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    Regional Risk Assessment: Electronics Industry, India, September, 2017

    This regional risk assessment of the electronics industry in India suggests that precarious workers-- temporary, contract, daily-wage, apprentices and trainees—are particularly vulnerable to labour rights abuses.  Cividep India conducted the research for this report using multiple sources of data and methodologies, including original worker and management interviews. It is made possible by the dues of Electronics Watch affiliates.

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    The Electronics Watch Contractor Guidance, September 2017

    The Electronics Watch Contractor Guidance is a detailed and comprehensive due diligence guide for ICT hardware contractors that sell products to public sector buyers.  It is designed to help these contractors comply with the Electronics Watch Contract Conditions and similar contract performance standards that aim to improve working conditions in factories that make the goods public sector organisations buy.  The Guidance defines 11 concrete outcomes to enhance supply chain transparency, industry cooperation with independent monitors, and factory compliance with labour rights and safety standards. Contractors must achieve outcomes within their direct control, and demonstrate effective due diligence towards achieving other outcomes. See praise for the Contractor Guidance from experts and public sector buyers here.

    The Electronics Watch Contractor Guidance is also available in Catalan and French.

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    Regional Risk Assessment: Semiconductor and Electronics Industry, Philippines, December 2016

    This regional risk assessment of the semiconductor and electronics industry in the Philippines suggests that breaches of particular concern include: freedom of association, working hours, and health and safety. The Center for Trade Union and Human Rights (CTUHR) in the Philippines conducted the research for this risk assessment, including interviews with 34 electronics workers in all major electronics industry regions. The regional risk assessment is made possible by the dues of Electronics Watch affiliates.

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    Regional Risk Assessment: Electronics Industry in China, October 2016

    This regional risk assessment of the electronics industry in China suggests that breaches of particular concern include: forced labour, discrimination against women workers, excessive and illegal working hours, underpayment of social security obligations, health and safety hazards, abusive termination of employment, and violations of collective bargaining rights. The research and monitoring activities for this risk assessment were conducted by three organisations—Economic Rights Institute, Globalization Monitor, and Labour Education Services Network. The regional risk assessment is made possible by the dues of Electronics Watch affiliates and the support of Bread for All.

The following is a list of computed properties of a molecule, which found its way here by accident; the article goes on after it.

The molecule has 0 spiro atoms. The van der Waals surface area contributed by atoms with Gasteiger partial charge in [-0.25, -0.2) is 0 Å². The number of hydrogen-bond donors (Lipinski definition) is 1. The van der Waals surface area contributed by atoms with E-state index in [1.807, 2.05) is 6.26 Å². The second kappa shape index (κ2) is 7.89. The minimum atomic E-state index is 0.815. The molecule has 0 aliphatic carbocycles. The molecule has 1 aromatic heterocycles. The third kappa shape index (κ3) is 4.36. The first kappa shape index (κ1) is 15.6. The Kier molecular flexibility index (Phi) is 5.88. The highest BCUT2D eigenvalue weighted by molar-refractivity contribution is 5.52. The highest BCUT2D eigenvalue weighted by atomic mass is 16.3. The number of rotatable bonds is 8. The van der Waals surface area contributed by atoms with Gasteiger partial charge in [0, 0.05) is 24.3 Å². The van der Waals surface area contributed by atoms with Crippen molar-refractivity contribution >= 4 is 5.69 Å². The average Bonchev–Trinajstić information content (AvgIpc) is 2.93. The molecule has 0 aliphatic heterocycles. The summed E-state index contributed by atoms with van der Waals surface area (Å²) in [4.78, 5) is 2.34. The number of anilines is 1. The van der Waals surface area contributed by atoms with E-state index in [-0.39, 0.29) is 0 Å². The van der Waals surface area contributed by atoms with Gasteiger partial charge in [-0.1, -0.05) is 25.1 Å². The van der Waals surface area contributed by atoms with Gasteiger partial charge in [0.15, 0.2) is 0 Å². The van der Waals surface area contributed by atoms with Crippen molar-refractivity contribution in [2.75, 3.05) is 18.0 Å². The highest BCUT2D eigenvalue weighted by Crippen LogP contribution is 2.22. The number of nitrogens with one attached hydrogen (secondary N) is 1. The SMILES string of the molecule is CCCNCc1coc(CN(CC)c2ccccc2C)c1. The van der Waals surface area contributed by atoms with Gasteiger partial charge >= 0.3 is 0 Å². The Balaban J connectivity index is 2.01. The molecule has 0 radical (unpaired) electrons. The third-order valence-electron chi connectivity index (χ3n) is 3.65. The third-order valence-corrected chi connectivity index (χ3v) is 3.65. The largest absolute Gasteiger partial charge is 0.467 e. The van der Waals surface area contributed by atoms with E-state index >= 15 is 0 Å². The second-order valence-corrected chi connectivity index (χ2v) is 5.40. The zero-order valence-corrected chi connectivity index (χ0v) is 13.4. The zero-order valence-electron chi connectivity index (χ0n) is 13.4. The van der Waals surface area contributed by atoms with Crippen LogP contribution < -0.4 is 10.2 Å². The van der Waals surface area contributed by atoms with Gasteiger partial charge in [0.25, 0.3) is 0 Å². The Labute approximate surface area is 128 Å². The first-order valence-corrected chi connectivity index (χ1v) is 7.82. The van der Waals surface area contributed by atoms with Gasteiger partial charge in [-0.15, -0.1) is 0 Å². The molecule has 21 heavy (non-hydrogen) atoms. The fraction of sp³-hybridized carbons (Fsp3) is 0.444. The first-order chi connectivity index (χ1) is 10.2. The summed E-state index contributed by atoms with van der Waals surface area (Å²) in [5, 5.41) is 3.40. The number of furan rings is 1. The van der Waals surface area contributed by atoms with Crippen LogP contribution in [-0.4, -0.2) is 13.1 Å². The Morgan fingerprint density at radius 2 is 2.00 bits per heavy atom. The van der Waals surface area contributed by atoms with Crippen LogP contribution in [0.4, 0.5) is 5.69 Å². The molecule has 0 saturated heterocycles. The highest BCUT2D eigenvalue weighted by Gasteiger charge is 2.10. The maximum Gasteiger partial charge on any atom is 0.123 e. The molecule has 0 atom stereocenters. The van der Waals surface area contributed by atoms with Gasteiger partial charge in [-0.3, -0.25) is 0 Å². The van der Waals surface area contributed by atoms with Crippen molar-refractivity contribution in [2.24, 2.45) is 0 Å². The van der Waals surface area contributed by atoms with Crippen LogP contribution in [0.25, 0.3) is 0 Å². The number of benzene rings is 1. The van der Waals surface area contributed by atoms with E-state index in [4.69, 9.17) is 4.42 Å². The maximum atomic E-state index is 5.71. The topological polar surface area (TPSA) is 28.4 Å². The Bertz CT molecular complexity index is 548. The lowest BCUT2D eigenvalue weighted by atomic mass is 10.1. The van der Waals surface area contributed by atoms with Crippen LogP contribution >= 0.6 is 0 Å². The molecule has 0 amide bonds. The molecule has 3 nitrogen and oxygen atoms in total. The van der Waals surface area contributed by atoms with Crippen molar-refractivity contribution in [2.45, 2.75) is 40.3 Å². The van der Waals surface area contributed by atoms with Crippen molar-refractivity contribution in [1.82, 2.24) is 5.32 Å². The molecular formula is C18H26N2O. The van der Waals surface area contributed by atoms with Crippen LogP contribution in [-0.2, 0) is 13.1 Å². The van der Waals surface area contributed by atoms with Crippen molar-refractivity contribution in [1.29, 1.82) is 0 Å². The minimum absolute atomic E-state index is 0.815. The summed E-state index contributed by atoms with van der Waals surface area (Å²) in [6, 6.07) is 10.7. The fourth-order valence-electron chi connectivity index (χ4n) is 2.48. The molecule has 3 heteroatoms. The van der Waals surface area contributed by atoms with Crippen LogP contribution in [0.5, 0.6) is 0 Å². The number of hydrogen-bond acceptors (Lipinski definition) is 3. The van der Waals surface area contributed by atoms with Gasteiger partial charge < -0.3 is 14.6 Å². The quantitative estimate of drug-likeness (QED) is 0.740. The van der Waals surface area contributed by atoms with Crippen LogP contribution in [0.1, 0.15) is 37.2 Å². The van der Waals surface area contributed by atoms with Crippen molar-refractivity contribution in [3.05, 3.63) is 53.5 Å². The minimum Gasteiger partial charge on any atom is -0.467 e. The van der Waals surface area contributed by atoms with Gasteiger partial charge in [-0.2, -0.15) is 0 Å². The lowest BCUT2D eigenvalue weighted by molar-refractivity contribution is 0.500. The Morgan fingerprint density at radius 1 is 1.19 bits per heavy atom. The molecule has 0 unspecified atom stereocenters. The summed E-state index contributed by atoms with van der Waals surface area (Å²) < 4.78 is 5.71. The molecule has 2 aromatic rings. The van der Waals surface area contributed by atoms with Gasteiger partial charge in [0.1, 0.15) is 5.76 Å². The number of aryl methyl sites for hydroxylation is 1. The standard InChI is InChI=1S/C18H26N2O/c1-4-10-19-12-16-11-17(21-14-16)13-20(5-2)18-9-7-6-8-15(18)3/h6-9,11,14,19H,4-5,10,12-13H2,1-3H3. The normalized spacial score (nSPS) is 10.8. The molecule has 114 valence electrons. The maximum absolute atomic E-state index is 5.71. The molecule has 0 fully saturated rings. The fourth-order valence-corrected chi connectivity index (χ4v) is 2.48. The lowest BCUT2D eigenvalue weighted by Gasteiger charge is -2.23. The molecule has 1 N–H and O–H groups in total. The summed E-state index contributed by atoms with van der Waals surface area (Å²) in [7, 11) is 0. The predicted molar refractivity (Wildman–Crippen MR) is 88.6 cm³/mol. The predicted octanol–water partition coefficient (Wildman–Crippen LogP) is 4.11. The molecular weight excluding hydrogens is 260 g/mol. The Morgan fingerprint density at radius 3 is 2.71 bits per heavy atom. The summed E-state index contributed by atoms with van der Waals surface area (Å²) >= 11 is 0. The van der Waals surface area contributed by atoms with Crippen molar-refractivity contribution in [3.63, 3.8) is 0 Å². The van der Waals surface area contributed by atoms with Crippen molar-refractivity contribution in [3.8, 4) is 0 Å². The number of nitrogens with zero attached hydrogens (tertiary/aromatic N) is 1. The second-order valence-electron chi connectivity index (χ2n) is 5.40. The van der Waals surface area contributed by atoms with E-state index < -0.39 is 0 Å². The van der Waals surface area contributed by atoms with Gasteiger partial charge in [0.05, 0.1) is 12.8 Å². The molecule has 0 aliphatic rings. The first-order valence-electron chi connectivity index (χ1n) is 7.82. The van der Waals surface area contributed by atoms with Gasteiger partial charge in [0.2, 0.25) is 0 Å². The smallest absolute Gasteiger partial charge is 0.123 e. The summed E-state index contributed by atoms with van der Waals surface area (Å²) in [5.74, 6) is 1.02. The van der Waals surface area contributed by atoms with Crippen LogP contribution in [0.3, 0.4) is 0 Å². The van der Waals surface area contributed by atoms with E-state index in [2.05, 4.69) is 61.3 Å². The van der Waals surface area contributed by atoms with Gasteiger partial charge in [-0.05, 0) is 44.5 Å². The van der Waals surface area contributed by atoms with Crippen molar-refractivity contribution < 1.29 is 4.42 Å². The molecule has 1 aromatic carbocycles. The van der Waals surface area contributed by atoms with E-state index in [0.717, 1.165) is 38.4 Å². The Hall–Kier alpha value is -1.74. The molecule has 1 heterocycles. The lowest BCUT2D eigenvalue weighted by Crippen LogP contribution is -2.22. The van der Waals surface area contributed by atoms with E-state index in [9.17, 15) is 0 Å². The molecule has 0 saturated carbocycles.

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    2016 Greenwich Annual Symposium and Public Buyers Forum

    On 8th December 2016, the Business, Human Rights and the Environment Research Group (BHRE) hosted its third symposium on responsible public procurement, co-organised with the London University Purchasing Consortium (LUPC) and  Electronics Watch. This is a summary of presentations and comments at the symposium.

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    Public Procurement & Human Rights Due Diligence: A Case Study of the Swedish County Councils and the Dell Computer Corporation, February, 2016

    This Electronics Watch study of the Swedish county councils' experience in working with its IT contractor, Atea, and subcontractor, Dell, to respect workers' rights in China contains valuable lessons for public sector buyers that seek to ensure respect for labour rights in their global supply chains.

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    Briefing note: Electronics Watch: Supporting Compliance with the Modern Slavery Act

    Are you a public sector buyer in the UK looking for tools to help you comply with the Modern Slavery Act? Or are you simply looking for the most effective ways of eliminating human trafficking, slavery, and forced labour from your supply chain?  Electronics Watch can help with your ICT hardware supply chain.  This memo explains how.

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    The UK Higher Education and National Apple Equipment and Services Framework Agreement

    The latest UK Higher Education Framework Agreement for Apple products includes the Electronics Watch Contract Conditions.  Here is a summary of  the contractors' responsibilities under these Conditions.

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Other useful publications

The Electronics Watch Consortium — Centrum CSR (Poland), DanWatch (Denmark), People and Planet (UK), SETEM Catalunya,  SOMO(Netherlands), Südwind (Austria), and WEED (Germany) — conducted research on the electronics industry between 2013 and 2015 as part of the effort to establish Electronics Watch. Please scroll down to find publications by the Consortium or by members of the Consortium.

    Servants of servers. Rights violations and forced labour in the supply chain of ICT equipment in European universities